Roundup is Monsanto's herbicide that farmers often use to control weeds. Monsanto genetically modified the seeds it sells to be able to survive applications of the herbicide. More than 90% of the soybean crops planted have had their DNA altered (and 86% of the corn crop), according to the Center for Food Safety, and it goes on to note that Monsanto has filed 142 lawsuits against 466 farmers and small business farms, winning some $23 million from them so far. Just three companies -- Monsanto, DuPont (NYSE: DD  ) , and Syngenta (NYSE: SYT  ) -- control more than half the world's seed supply.

The implications of the decision are broad with tech, health care, and other industries watching this case and entering on the side of Monsanto. While the court said its decision was specific to this case only, many believe it establishes a level of protection elsewhere now, too. 

A monstrous outcome
And that's a dangerous precedent, because copying and pirating software is protecting a man-made thing, while this decision allows Monsanto to control the lifecycle and offspring of a living organism, putting us into a brave new world. Maybe we can't blame the seed, but we can blame the court for plowing under the American farmer.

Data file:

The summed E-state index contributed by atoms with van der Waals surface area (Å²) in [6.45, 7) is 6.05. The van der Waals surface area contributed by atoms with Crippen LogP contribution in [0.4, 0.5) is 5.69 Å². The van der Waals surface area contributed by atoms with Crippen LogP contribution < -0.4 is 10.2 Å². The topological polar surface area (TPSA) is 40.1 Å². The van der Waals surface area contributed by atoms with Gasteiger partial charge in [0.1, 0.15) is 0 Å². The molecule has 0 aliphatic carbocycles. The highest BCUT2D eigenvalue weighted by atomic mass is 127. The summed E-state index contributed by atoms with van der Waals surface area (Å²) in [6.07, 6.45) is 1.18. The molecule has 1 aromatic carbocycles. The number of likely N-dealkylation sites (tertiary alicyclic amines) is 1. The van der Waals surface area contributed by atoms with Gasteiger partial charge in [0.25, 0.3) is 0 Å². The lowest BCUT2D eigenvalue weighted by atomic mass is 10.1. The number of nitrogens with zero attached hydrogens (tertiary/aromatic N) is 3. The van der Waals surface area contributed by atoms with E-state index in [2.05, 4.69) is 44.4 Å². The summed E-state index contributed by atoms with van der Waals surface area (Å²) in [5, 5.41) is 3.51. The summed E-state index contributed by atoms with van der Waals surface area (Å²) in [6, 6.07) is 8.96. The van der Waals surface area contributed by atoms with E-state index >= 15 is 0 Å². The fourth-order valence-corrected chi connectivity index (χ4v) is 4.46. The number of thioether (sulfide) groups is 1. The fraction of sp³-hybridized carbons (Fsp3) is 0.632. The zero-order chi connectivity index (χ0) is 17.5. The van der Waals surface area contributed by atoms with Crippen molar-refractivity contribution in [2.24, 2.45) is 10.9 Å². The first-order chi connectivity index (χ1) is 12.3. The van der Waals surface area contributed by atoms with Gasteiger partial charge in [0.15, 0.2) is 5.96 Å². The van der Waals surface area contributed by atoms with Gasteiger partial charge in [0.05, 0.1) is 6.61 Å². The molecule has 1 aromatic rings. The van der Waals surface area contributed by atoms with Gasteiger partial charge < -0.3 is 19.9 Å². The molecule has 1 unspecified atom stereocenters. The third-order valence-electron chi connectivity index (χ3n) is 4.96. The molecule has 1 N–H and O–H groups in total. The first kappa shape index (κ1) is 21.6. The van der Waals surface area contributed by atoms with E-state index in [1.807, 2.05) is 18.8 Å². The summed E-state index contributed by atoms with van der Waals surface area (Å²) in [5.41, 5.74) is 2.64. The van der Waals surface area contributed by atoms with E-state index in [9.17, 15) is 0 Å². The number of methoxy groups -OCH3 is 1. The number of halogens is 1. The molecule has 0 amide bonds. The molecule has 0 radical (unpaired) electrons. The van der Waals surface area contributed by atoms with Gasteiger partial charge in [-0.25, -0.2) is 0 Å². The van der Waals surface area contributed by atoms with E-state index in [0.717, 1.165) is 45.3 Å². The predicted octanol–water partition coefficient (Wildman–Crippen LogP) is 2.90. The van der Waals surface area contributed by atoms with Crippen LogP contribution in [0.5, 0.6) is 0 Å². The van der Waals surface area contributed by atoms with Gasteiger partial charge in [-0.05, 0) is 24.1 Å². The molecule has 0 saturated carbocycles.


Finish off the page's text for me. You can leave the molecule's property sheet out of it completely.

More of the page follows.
Individuals would do better to buy heirloom seeds that haven't been tainted by Monsanto's rewired genetic coding and plant their own gardens as a means of reducing their reliance on Frankenfoods.

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Read/Post Comments (20) | Recommend This Article (16)

Comments from our Foolish Readers

Help us keep this a respectfully Foolish area! This is a place for our readers to discuss, debate, and learn more about the Foolish investing topic you read about above. Help us keep it clean and safe. If you believe a comment is abusive or otherwise violates our Fool's Rules, please report it via the Report this Comment Report this Comment icon found on every comment.

  • Report this Comment On May 15, 2013, at 10:08 AM, eyeknonothing wrote:

    BOYCOTT all seed companies that have anything to do with Monsanto. Here is a list of those that are Monsanto free: http://occupymonsanto360.org/2012/03/06/monsanto-free-seed-c...